The Pensioneer Trustee Company (Guernsey) Limited
T +44 (0) 1481 743760
The Funded Unapproved Retirement Benefit Scheme (FURBS) is a very specific type of retirement benefit scheme characterised by having fewer restrictions – but fewer tax advantages – than many other schemes. The FURBS is no longer an option for those looking to create a new savings source for old age. However, while it is not available as a new retirement savings vehicle, there are many still in existence. If you have a FURBS then it’s often difficult to find the right trustee to manage it effectively – service levels aren’t consistent in the industry and costs charged by some providers are escalating. The best way to optimise the FURBS is with the right provider.
The FURBS has many of the features of a ‘regular’ pension scheme except that it has a much larger limit when it comes to a fund size that still attracts (some) tax benefits. It was first created in 1989 when the earnings cap was introduced for approved pension schemes – at the time that earnings cap was just £60,000. So, the FURBS provided a form of top up benefits for higher earning employees. FURBS take the form of money purchase arrangements and are structured as UK resident or non-resident trusts – most now exist in offshore locations such as Guernsey.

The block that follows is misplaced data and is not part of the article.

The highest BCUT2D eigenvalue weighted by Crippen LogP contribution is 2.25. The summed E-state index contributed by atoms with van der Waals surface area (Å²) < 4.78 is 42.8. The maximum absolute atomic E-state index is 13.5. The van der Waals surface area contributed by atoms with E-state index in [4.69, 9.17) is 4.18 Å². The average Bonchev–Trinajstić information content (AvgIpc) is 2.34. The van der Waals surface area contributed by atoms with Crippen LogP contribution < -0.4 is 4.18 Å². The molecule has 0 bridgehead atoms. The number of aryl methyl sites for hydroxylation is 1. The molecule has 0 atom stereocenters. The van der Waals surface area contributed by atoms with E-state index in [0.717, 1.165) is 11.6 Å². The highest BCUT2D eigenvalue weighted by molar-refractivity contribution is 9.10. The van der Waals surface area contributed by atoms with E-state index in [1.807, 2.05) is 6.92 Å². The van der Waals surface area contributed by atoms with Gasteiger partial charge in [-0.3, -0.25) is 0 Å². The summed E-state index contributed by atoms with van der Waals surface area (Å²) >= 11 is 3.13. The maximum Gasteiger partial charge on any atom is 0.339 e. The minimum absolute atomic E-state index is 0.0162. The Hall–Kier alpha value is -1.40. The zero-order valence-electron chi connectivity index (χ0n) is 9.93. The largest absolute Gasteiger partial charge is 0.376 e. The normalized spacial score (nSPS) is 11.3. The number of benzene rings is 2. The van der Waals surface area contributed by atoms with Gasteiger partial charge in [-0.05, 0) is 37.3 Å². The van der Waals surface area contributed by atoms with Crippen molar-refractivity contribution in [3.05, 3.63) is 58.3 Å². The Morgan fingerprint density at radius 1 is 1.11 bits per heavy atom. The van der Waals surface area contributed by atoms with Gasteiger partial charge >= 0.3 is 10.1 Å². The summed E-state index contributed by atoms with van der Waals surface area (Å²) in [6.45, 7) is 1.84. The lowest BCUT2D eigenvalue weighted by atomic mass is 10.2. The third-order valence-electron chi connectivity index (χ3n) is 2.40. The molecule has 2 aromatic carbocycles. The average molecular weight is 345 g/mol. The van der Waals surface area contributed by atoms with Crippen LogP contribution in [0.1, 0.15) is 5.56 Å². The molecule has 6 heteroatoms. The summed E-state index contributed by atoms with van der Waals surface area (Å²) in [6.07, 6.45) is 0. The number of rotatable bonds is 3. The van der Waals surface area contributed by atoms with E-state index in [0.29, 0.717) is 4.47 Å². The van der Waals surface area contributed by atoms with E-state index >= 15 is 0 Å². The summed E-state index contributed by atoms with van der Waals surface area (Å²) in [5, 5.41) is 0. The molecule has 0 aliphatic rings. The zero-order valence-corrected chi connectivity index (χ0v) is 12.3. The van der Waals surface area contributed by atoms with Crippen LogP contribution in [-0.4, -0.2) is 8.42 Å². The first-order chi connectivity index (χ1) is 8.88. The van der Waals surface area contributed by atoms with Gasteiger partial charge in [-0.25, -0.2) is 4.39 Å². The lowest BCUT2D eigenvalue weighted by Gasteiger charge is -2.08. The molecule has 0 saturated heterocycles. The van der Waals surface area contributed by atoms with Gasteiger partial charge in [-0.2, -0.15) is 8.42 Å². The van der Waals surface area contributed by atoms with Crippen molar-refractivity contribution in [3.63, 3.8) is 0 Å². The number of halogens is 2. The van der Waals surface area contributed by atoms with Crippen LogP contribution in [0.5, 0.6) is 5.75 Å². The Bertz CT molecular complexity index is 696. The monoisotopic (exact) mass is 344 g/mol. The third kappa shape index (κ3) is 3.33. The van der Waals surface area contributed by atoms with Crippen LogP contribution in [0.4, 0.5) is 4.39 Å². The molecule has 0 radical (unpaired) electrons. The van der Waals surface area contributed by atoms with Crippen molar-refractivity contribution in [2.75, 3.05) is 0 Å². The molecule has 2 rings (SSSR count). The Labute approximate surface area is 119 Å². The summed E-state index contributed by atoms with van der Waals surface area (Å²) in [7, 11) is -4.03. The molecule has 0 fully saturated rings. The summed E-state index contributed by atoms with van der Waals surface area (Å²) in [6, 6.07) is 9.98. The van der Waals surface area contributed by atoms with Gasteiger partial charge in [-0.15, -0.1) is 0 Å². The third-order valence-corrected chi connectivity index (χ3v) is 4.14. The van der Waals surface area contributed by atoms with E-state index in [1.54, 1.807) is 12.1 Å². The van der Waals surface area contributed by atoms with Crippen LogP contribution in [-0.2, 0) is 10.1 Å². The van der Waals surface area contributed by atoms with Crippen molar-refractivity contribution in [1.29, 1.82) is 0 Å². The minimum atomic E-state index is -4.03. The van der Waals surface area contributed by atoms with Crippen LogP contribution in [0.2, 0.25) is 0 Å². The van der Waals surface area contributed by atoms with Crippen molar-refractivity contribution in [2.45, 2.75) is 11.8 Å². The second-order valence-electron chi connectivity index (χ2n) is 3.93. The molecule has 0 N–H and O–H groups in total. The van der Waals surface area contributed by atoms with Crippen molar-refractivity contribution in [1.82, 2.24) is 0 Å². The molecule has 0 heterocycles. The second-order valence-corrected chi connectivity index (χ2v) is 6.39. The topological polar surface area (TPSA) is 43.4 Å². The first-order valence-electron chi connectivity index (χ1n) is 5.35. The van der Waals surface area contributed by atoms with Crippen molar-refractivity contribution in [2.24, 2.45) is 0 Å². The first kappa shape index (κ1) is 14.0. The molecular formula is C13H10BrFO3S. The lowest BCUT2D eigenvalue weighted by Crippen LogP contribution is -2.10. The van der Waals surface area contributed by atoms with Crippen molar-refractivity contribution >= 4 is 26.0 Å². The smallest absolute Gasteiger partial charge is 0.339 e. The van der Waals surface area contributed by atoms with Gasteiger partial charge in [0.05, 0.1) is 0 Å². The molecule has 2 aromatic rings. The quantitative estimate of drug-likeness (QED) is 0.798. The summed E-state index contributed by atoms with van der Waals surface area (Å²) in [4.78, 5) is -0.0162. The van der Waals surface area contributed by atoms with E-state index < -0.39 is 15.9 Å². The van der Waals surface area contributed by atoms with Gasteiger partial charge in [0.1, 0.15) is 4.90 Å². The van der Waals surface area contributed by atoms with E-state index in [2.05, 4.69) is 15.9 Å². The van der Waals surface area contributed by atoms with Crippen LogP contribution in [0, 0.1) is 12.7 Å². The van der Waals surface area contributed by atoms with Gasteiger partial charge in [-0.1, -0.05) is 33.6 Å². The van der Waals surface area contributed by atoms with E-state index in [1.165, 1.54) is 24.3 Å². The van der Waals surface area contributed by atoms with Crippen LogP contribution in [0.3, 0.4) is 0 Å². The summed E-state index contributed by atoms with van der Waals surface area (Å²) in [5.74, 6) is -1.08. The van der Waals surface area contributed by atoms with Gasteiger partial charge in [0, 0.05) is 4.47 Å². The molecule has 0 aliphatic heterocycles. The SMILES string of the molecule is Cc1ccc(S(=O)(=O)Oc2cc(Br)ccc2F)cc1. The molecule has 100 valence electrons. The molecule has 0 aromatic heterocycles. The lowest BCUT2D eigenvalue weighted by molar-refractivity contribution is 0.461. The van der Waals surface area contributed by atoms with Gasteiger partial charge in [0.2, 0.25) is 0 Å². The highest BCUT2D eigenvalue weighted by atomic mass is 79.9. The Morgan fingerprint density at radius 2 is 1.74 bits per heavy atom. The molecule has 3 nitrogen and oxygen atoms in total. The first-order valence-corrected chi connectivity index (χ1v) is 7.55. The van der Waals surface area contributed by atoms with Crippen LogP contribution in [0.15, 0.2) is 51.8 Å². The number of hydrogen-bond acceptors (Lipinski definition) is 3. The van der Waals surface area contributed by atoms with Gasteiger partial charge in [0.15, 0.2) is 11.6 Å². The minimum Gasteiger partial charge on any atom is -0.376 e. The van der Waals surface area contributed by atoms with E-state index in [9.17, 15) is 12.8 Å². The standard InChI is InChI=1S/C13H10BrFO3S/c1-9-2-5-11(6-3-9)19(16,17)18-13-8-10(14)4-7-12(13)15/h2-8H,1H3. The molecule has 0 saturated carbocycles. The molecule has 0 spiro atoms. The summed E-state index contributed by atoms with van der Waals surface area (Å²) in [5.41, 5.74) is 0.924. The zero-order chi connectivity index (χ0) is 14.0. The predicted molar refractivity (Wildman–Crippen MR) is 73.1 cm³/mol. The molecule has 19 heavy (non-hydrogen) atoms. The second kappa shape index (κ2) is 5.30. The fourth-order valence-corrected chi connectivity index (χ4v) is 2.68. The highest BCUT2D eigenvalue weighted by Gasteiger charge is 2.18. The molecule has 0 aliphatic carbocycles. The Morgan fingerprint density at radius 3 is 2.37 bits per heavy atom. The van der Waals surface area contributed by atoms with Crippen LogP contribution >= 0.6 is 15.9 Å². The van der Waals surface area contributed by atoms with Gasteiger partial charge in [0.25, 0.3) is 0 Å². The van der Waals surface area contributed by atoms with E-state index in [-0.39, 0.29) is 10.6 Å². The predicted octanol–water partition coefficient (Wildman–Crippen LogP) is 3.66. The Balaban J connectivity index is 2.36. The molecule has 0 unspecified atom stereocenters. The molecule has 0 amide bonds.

Although there were no specific and unambiguous rules for FURBS, HMRC did issue guidance that purported to describe this type of retirement benefit scheme. So, there was a vague framework to what a FURBS offered that looks a little something like:
Perhaps one of the most attractive features of FURBS – apart from the reduced number of restrictions – is the position when it comes to inheritance tax. Contributions that were made to a FURBS before 6 April 2006 won’t generally be subject to inheritance tax. Inheritance tax is currently 40% over the threshold of £325,000, reduced to 36% where 10% or more of an estate is given to charity. Payments of FURBS benefits to beneficiaries on death of the member are usually free of inheritance tax and the IHT regime that applies to other discretionary trusts isn’t applicable to FURBS. So, where there is a FURBS with contributions made before the key date in 2006 it’s a very tax efficient way to pass on savings to the next generation.